Being Online & Your Privacy Are Fundamentally Out Of Balance
These days being online and having privacy are fundamentally out of balance. There is too much surveillance of what we do online. At the same time, we are losing control over how we represent ourselves. Free services and convenience are traded for disclosing everything about ourselves.
Information about us is collected constantly and sold to advertisers who target us with ads for products and services. Context gets lost. For example “Health interests” collected from visits to health information websites are resold and analyzed to make decisions about us that go well beyond which ad to show next. Our health interests, together with all of our online behavior, become part of our reputation — one that is for sale.
Businesses and governments build profiles of who we are, what we do, where our behavior takes place and with whom. This picture of ourselves is used to make decisions on loans, insurance, employment and many other things that impact our lives. Decisions about us that discriminate based on personal information invade our privacy and may be illegal.
Today, being online means being immediately recognized by a global network of vendors focused on recording your behavior and motivating you to take actions that generate the most profit. Your privacy and being online are truly out of balance.
You Have the Right to be Left Alone
Privacy is something we might not notice until it is gone. Our rights to privacy are formalized in the Bill of Rights and in State Constitutions. In The Bill of Rights the First Amendment protects the privacy of our beliefs. The Third Amendment protects the privacy of our home against demands to house soldiers. The Fourth Amendment protects “the right of the people to be secure in their persons… against unreasonable searches and seizures.”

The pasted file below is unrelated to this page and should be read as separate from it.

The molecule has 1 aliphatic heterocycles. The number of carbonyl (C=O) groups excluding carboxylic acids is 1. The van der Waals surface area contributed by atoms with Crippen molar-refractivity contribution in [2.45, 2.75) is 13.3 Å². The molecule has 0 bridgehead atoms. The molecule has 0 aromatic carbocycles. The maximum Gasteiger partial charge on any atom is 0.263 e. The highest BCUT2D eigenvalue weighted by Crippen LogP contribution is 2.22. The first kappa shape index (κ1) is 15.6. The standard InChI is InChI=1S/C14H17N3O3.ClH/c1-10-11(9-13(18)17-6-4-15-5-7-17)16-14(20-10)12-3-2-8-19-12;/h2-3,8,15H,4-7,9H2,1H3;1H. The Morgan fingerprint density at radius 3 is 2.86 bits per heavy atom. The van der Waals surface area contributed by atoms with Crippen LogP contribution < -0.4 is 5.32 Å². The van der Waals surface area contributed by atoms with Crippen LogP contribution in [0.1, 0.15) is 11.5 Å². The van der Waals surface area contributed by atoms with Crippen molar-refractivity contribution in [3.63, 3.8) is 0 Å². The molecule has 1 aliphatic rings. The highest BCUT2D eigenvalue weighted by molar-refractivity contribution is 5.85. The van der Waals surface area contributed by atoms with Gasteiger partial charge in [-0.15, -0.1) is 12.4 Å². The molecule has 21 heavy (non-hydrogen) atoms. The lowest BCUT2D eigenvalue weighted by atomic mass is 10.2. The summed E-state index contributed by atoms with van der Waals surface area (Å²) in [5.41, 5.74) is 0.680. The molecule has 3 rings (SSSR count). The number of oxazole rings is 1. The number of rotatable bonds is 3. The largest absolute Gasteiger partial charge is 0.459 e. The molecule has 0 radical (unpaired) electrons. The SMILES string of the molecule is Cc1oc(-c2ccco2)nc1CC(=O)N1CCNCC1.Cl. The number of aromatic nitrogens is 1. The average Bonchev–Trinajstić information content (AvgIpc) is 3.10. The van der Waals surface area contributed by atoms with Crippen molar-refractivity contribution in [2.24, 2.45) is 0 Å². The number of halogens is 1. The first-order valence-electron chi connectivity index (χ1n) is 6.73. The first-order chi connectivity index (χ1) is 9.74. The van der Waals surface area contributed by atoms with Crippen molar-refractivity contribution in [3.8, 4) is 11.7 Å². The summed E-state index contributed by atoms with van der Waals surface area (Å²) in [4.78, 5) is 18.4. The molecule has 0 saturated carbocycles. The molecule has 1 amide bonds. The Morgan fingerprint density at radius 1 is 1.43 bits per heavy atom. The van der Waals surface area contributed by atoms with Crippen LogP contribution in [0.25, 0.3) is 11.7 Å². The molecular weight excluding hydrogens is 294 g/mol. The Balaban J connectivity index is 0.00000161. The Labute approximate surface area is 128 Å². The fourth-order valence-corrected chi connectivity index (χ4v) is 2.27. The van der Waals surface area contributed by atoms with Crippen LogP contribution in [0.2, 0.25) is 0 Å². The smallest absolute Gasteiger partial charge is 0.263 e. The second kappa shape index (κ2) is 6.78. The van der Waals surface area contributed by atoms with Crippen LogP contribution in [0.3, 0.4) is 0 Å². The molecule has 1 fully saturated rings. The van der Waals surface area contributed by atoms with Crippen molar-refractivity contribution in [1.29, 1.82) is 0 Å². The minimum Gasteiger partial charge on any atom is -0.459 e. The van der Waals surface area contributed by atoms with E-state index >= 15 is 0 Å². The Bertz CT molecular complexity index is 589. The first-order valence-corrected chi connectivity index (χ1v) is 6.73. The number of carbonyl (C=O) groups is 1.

Twenty-six states have added specific references to personal privacy rights in their state constitutions.
Your right to be left alone covers everything you possess or express, including your personality, beliefs, sexual orientation, health, relationships and behavior. This means that you have the right to make decisions and live your life free from the interference of others. You can do as you please, free from unwanted intrusion or observation, as long as you are not breaking the law.
Your Privacy is Important!
Three findings from Your Online Privacy Scorecard Health Information Websites stand out. First is the large number of advertising partners that collect your personal information in real time. It may be a little hard to get your head around. When you type “cancer” into WebMD, by the time you see a webpage appear, 26 partners of WebMD have received the details of your request. Literally hundreds of advertising technology vendors see everything you are doing and bid on the rights to fill up all the ad spaces on the next page you see.
Second, your personal information is traveling all around the world all the time! For example, Drugs.com is based in New Zealand, and more than 30 of its 150 advertising partners are based overseas including Russia. Drugs.com website servers instruct your browser to send web requests with your personal information all over the world.
The third finding that surprises many people is that there is a largely unregulated industry of data brokers that collect, process and sell an extensive set of information about each one of us. What used to be separate streams of marketing, finance and online information are now connected into one “global data about you network.” In Networks of Control, Wolfie Christi and Sarah Spiekermann document the current situation in great detail: “A network of major online platforms, publishers, app providers, data brokers and advertising networks is now able to recognize, profile and judge people at nearly every moment of their lives.”